What to do when you are injured: RICE vs. MEAT vs TEA

I’m writing this blog post with a broken arm.  Last Wednesday I took a hard fall on the ice.  I was taking out the garbage and getting the mail. I stepped away from the garbage can, took a single step toward the street, and in less than a blink of an eye I was on the ground.  It happened so fast, there was no possibility of catching myself or falling gracefully.  I sat there for a moment and took stock: Can I move my limbs? Yes. Can I stand up? Yes. Can I walk? Yes. I moved slowly out to the mailbox. My wrist hurt, but I could move my fingers. When I got back in the house, I knew that I wasn’t okay. I was shivering uncontrollably. I was nauseous. My vision had narrowed.  I was having difficulty articulating myself. I realized that I had broken my arm. Jay took me to the ER. An x-ray confirmed the break. Luckily, it was a clean break of the left radius (thumb-side forearm bone) and there was no need for surgery. I left the ER with a cast-splint, a prescription for opiates (that’s another blog post) and a referral to an orthopedist. Luckily, the orthopedist swapped the big splint that limited my finger and elbow motion for a forearm cast.  It’s so good to have use of my elbow and finger again.

I was taught how to treat injuries with the acronym RICE: Rest, Ice, Compression, Elevation.  The overall lesson was, stay off the injury, reduce the swelling and limit the pain. It seemed to work. But I don’t think most of us ever particularly tried a scientific experiment to compare whether or not this treatment actually improved the rate or quality of healing. However with time, sports scientists have begun to question the RICE treatment protocol.  Asking the question: does avoiding inflammation, our body’s natural response to injury, actually help or limit healing?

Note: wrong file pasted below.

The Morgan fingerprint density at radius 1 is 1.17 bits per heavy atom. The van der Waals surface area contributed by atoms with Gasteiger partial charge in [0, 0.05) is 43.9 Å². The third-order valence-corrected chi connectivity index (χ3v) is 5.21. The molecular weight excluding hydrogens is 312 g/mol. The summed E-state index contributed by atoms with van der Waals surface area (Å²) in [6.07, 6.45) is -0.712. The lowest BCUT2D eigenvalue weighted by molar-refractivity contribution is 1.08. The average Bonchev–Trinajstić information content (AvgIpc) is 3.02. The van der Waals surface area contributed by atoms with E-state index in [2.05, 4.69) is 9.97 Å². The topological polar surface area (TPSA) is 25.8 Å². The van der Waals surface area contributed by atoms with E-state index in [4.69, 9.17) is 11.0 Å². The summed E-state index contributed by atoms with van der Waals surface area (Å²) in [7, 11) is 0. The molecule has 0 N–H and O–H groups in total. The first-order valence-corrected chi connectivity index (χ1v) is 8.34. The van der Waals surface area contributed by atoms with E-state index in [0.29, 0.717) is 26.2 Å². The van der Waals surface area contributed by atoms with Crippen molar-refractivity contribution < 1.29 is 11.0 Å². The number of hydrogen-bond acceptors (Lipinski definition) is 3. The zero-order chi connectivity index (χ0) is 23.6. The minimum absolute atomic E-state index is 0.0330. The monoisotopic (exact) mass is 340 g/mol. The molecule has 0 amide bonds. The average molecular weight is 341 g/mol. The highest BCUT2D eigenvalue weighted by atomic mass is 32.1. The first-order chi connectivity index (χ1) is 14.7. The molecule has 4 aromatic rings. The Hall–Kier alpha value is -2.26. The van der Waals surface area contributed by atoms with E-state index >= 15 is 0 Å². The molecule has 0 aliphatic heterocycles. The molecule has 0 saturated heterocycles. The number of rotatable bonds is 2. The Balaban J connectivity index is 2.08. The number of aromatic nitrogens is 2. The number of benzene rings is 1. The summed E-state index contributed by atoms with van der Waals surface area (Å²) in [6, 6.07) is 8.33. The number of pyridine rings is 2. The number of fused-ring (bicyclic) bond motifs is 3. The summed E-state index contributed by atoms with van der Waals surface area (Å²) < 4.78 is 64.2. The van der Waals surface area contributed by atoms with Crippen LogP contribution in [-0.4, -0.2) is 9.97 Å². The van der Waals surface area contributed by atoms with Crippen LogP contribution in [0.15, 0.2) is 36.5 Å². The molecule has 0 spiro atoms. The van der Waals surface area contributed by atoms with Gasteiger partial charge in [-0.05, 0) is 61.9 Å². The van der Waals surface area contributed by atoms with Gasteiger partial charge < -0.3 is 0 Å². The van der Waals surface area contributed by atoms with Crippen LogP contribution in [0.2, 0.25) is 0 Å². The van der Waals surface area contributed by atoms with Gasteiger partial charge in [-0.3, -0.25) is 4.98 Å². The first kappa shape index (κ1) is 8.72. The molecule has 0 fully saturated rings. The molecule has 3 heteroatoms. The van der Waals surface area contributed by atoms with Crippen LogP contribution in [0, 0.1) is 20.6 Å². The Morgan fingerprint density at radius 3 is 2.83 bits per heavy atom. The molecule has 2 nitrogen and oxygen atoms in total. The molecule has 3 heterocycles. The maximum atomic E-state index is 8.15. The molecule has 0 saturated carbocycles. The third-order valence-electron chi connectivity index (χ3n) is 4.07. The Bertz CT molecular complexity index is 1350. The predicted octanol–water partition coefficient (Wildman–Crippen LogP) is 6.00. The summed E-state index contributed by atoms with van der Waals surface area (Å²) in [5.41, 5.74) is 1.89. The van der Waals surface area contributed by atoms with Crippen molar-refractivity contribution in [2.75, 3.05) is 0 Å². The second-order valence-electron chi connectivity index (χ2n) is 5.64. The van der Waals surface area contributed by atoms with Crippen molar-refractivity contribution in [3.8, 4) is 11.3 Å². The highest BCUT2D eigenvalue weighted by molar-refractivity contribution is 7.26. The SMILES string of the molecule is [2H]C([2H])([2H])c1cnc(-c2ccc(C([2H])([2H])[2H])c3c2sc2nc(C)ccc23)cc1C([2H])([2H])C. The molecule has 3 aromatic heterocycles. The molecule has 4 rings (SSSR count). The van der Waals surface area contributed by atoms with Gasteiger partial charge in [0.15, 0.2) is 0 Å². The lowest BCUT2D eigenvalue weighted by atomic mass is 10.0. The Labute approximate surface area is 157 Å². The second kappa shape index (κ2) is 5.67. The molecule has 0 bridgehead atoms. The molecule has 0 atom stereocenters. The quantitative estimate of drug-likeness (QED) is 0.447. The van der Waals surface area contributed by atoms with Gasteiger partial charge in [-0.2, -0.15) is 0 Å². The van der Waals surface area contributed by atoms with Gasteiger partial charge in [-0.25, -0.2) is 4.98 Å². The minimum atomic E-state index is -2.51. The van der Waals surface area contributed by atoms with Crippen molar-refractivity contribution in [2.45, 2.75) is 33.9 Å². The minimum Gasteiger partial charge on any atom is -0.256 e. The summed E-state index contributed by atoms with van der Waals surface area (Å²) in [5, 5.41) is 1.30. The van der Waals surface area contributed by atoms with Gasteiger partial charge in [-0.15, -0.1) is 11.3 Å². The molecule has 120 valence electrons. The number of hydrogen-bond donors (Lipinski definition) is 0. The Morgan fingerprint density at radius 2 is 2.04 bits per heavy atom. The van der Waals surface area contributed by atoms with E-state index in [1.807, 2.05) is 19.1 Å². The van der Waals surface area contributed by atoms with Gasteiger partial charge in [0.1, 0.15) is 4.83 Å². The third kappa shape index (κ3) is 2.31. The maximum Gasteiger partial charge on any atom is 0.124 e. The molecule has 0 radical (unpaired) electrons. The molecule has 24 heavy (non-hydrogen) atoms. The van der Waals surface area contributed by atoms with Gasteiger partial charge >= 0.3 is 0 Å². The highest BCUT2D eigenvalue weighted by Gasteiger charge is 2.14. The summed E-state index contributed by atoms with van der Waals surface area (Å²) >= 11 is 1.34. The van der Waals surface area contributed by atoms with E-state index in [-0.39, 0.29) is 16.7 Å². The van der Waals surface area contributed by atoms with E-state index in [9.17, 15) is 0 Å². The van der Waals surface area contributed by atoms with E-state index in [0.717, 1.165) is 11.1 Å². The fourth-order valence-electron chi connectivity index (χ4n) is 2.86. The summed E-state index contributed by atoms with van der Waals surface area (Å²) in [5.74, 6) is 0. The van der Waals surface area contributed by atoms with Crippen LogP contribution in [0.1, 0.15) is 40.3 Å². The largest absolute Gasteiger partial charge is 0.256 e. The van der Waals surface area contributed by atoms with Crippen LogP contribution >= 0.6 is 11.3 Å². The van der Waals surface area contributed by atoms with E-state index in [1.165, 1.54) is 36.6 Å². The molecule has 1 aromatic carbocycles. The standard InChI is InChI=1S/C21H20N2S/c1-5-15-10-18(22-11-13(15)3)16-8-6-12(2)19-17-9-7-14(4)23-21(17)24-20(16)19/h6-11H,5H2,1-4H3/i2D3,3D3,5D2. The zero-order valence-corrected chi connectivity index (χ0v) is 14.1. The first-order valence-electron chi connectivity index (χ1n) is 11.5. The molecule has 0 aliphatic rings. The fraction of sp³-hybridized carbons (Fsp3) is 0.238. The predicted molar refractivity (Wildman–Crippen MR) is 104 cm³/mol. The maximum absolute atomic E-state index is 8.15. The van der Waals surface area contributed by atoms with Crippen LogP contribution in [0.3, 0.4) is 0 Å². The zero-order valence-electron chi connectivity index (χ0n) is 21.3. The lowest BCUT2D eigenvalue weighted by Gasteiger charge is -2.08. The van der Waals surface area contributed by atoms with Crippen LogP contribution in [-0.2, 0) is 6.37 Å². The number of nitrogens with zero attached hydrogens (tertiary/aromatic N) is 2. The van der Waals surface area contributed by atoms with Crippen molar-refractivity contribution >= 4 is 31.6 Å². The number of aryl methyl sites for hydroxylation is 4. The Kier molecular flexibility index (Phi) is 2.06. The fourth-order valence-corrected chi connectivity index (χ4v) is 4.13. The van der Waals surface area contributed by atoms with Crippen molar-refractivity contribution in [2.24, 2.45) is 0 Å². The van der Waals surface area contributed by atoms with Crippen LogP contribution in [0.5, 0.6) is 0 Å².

After an injury the body floods the injured region with fluid that creates inflammation.  This fluid serves a number of important purposes: 1) it creates a natural splint to prevent you from reinjuring the tissues; 2) it floods the area with your own natural antibiotics and the materials and chemicals needed to heal and rebuild tissue; 3) it presses on nerves, causing pain to stop you from reinjuring the tissues. Recent studies suggest that preventing inflammation at this critical time can inhibit the healing process.  Ice, compression, elevation and NSAIDs are all intended to reduce inflammation and can inhibit the healing process as a result. NSAIDs in particular, while reducing pain, are believed to slow healing. So, what to do?

A number of physical therapists have shifted to the treatment acronym MEAT: Movement, Exercise, Analgesia, Treatment. I understand where these therapists are coming from, but 1) A few of these categories seem redundant and forced; 2) Treatment is rather self-serving, as it is encouragement to see a PT. Sometimes needed, sometimes not; 3) MEAT as a treatment protocol just sounds kinda gross.  So, I came up with my own acronym and treatment protocol: TEA